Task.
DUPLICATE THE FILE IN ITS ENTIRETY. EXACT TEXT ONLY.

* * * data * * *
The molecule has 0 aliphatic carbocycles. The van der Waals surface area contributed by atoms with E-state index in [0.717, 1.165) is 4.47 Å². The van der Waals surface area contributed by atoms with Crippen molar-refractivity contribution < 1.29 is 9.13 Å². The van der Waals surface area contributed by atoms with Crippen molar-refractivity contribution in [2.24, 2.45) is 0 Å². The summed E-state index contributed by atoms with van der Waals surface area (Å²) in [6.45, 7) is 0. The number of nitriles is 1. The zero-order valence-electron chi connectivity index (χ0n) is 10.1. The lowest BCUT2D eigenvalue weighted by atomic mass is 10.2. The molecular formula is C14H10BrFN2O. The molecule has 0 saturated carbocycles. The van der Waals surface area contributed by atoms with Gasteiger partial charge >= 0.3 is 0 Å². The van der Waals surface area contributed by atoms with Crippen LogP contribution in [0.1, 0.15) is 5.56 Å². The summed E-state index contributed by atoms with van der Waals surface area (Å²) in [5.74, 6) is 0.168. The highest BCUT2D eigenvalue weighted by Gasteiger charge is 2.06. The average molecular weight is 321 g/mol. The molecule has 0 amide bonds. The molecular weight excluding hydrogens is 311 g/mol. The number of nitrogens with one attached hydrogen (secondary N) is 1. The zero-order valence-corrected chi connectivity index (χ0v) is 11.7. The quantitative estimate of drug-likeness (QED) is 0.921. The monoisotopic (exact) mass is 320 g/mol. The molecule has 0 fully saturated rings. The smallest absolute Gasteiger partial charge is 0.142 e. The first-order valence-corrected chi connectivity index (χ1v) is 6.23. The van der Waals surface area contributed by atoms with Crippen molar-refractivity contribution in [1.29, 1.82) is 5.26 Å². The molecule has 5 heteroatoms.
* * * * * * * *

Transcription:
The molecule has 0 aliphatic carbocycles. The van der Waals surface area contributed by atoms with E-state index in [0.717, 1.165) is 4.47 Å². The van der Waals surface area contributed by atoms with Crippen molar-refractivity contribution < 1.29 is 9.13 Å². The van der Waals surface area contributed by atoms with Crippen molar-refractivity contribution in [2.24, 2.45) is 0 Å². The summed E-state index contributed by atoms with van der Waals surface area (Å²) in [6.45, 7) is 0. The number of nitriles is 1. The zero-order valence-electron chi connectivity index (χ0n) is 10.1. The lowest BCUT2D eigenvalue weighted by atomic mass is 10.2. The molecular formula is C14H10BrFN2O. The molecule has 0 saturated carbocycles. The van der Waals surface area contributed by atoms with Gasteiger partial charge >= 0.3 is 0 Å². The van der Waals surface area contributed by atoms with Crippen LogP contribution in [0.1, 0.15) is 5.56 Å². The summed E-state index contributed by atoms with van der Waals surface area (Å²) in [5.74, 6) is 0.168. The highest BCUT2D eigenvalue weighted by Gasteiger charge is 2.06. The average molecular weight is 321 g/mol. The molecule has 0 amide bonds. The molecular weight excluding hydrogens is 311 g/mol. The number of nitrogens with one attached hydrogen (secondary N) is 1. The zero-order valence-corrected chi connectivity index (χ0v) is 11.7. The quantitative estimate of drug-likeness (QED) is 0.921. The monoisotopic (exact) mass is 320 g/mol. The molecule has 0 fully saturated rings. The smallest absolute Gasteiger partial charge is 0.142 e. The first-order valence-corrected chi connectivity index (χ1v) is 6.23. The van der Waals surface area contributed by atoms with Crippen molar-refractivity contribution in [1.29, 1.82) is 5.26 Å². The molecule has 5 heteroatoms.